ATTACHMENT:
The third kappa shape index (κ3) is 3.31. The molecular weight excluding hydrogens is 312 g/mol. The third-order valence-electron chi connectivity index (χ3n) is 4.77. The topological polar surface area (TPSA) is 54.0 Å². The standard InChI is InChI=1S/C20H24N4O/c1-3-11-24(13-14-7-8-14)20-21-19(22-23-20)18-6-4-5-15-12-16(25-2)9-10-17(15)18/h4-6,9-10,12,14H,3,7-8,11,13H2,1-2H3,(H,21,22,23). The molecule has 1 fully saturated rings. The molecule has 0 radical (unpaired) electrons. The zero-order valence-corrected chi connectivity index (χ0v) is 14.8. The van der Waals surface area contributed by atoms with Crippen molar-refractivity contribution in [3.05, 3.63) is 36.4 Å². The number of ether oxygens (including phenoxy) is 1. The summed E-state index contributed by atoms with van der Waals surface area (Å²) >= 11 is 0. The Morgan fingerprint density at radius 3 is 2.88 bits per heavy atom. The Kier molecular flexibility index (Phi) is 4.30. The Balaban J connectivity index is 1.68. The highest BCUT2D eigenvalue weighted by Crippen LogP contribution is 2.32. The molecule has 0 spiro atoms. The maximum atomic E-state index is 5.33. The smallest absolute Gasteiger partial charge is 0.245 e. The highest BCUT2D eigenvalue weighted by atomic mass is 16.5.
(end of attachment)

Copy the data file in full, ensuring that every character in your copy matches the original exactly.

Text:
The third kappa shape index (κ3) is 3.31. The molecular weight excluding hydrogens is 312 g/mol. The third-order valence-electron chi connectivity index (χ3n) is 4.77. The topological polar surface area (TPSA) is 54.0 Å². The standard InChI is InChI=1S/C20H24N4O/c1-3-11-24(13-14-7-8-14)20-21-19(22-23-20)18-6-4-5-15-12-16(25-2)9-10-17(15)18/h4-6,9-10,12,14H,3,7-8,11,13H2,1-2H3,(H,21,22,23). The molecule has 1 fully saturated rings. The molecule has 0 radical (unpaired) electrons. The zero-order valence-corrected chi connectivity index (χ0v) is 14.8. The van der Waals surface area contributed by atoms with Crippen molar-refractivity contribution in [3.05, 3.63) is 36.4 Å². The number of ether oxygens (including phenoxy) is 1. The summed E-state index contributed by atoms with van der Waals surface area (Å²) >= 11 is 0. The Morgan fingerprint density at radius 3 is 2.88 bits per heavy atom. The Kier molecular flexibility index (Phi) is 4.30. The Balaban J connectivity index is 1.68. The highest BCUT2D eigenvalue weighted by Crippen LogP contribution is 2.32. The molecule has 0 spiro atoms. The maximum atomic E-state index is 5.33. The smallest absolute Gasteiger partial charge is 0.245 e. The highest BCUT2D eigenvalue weighted by atomic mass is 16.5.